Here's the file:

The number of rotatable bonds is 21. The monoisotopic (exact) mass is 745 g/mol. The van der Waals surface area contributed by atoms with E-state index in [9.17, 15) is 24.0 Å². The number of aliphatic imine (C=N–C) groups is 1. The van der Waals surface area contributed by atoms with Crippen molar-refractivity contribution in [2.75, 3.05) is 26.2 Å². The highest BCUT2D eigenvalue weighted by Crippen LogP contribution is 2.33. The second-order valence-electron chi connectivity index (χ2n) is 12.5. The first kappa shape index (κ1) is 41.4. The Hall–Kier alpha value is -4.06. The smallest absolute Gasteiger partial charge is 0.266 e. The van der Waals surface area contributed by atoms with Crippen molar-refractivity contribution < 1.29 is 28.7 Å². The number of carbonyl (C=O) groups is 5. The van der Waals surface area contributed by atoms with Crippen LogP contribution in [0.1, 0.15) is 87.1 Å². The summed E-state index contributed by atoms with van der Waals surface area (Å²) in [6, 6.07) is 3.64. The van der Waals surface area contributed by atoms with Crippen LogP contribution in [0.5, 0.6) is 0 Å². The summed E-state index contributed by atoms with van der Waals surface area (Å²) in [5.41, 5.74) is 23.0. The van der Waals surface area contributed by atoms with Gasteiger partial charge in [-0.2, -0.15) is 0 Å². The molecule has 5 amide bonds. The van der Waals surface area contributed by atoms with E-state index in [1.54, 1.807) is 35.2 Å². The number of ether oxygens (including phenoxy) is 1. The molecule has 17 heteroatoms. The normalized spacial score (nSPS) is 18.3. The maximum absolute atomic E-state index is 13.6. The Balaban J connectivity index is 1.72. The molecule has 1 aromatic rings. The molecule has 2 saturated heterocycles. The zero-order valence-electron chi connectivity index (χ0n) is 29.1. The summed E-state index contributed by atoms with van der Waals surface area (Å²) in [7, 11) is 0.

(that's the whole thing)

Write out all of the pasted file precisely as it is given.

The number of rotatable bonds is 21. The monoisotopic (exact) mass is 745 g/mol. The van der Waals surface area contributed by atoms with E-state index in [9.17, 15) is 24.0 Å². The number of aliphatic imine (C=N–C) groups is 1. The van der Waals surface area contributed by atoms with Crippen molar-refractivity contribution in [2.75, 3.05) is 26.2 Å². The highest BCUT2D eigenvalue weighted by Crippen LogP contribution is 2.33. The second-order valence-electron chi connectivity index (χ2n) is 12.5. The first kappa shape index (κ1) is 41.4. The Hall–Kier alpha value is -4.06. The smallest absolute Gasteiger partial charge is 0.266 e. The van der Waals surface area contributed by atoms with Crippen molar-refractivity contribution < 1.29 is 28.7 Å². The number of carbonyl (C=O) groups is 5. The van der Waals surface area contributed by atoms with Crippen LogP contribution in [0.1, 0.15) is 87.1 Å². The summed E-state index contributed by atoms with van der Waals surface area (Å²) in [6, 6.07) is 3.64. The van der Waals surface area contributed by atoms with Crippen LogP contribution in [0.5, 0.6) is 0 Å². The summed E-state index contributed by atoms with van der Waals surface area (Å²) in [5.41, 5.74) is 23.0. The van der Waals surface area contributed by atoms with Gasteiger partial charge in [-0.2, -0.15) is 0 Å². The molecule has 5 amide bonds. The van der Waals surface area contributed by atoms with E-state index in [1.54, 1.807) is 35.2 Å². The number of ether oxygens (including phenoxy) is 1. The molecule has 17 heteroatoms. The normalized spacial score (nSPS) is 18.3. The maximum absolute atomic E-state index is 13.6. The Balaban J connectivity index is 1.72. The molecule has 1 aromatic rings. The molecule has 2 saturated heterocycles. The zero-order valence-electron chi connectivity index (χ0n) is 29.1. The summed E-state index contributed by atoms with van der Waals surface area (Å²) in [7, 11) is 0.